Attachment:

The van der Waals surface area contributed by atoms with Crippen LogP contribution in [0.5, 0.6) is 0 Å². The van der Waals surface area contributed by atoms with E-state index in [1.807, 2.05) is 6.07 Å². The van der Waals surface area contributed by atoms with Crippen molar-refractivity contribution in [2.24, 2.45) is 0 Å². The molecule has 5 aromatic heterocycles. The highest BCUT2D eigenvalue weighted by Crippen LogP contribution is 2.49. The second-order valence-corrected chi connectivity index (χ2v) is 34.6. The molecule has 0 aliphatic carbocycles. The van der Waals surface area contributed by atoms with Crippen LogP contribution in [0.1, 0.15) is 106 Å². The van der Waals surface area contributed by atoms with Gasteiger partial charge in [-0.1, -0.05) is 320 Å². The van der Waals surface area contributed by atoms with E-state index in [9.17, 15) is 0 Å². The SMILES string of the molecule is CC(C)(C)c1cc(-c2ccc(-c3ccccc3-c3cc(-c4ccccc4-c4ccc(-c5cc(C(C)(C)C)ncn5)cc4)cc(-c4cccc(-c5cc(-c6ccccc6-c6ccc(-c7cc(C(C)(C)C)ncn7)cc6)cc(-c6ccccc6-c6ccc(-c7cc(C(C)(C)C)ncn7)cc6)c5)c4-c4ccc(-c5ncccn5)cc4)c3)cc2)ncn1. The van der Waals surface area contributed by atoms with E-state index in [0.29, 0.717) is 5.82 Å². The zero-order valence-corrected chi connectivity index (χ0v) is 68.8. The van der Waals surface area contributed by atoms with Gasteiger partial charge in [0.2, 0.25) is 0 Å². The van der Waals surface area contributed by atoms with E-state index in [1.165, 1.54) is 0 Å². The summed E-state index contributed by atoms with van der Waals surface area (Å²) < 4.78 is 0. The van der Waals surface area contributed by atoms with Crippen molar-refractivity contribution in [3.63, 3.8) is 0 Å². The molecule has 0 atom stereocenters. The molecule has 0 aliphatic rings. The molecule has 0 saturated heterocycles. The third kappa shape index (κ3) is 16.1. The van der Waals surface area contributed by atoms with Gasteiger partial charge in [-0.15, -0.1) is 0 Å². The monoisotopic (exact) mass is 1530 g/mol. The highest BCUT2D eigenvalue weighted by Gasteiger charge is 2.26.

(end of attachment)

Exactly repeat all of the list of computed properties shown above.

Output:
The van der Waals surface area contributed by atoms with Crippen LogP contribution in [0.5, 0.6) is 0 Å². The van der Waals surface area contributed by atoms with E-state index in [1.807, 2.05) is 6.07 Å². The van der Waals surface area contributed by atoms with Crippen molar-refractivity contribution in [2.24, 2.45) is 0 Å². The molecule has 5 aromatic heterocycles. The highest BCUT2D eigenvalue weighted by Crippen LogP contribution is 2.49. The second-order valence-corrected chi connectivity index (χ2v) is 34.6. The molecule has 0 aliphatic carbocycles. The van der Waals surface area contributed by atoms with Crippen LogP contribution in [0.1, 0.15) is 106 Å². The van der Waals surface area contributed by atoms with Gasteiger partial charge in [-0.1, -0.05) is 320 Å². The van der Waals surface area contributed by atoms with E-state index in [9.17, 15) is 0 Å². The SMILES string of the molecule is CC(C)(C)c1cc(-c2ccc(-c3ccccc3-c3cc(-c4ccccc4-c4ccc(-c5cc(C(C)(C)C)ncn5)cc4)cc(-c4cccc(-c5cc(-c6ccccc6-c6ccc(-c7cc(C(C)(C)C)ncn7)cc6)cc(-c6ccccc6-c6ccc(-c7cc(C(C)(C)C)ncn7)cc6)c5)c4-c4ccc(-c5ncccn5)cc4)c3)cc2)ncn1. The van der Waals surface area contributed by atoms with E-state index in [0.29, 0.717) is 5.82 Å². The zero-order valence-corrected chi connectivity index (χ0v) is 68.8. The van der Waals surface area contributed by atoms with Gasteiger partial charge in [0.2, 0.25) is 0 Å². The van der Waals surface area contributed by atoms with E-state index in [1.165, 1.54) is 0 Å². The summed E-state index contributed by atoms with van der Waals surface area (Å²) < 4.78 is 0. The van der Waals surface area contributed by atoms with Crippen molar-refractivity contribution in [3.63, 3.8) is 0 Å². The molecule has 0 atom stereocenters. The molecule has 0 aliphatic rings. The molecule has 0 saturated heterocycles. The third kappa shape index (κ3) is 16.1. The van der Waals surface area contributed by atoms with Gasteiger partial charge in [-0.15, -0.1) is 0 Å². The monoisotopic (exact) mass is 1530 g/mol. The highest BCUT2D eigenvalue weighted by Gasteiger charge is 2.26.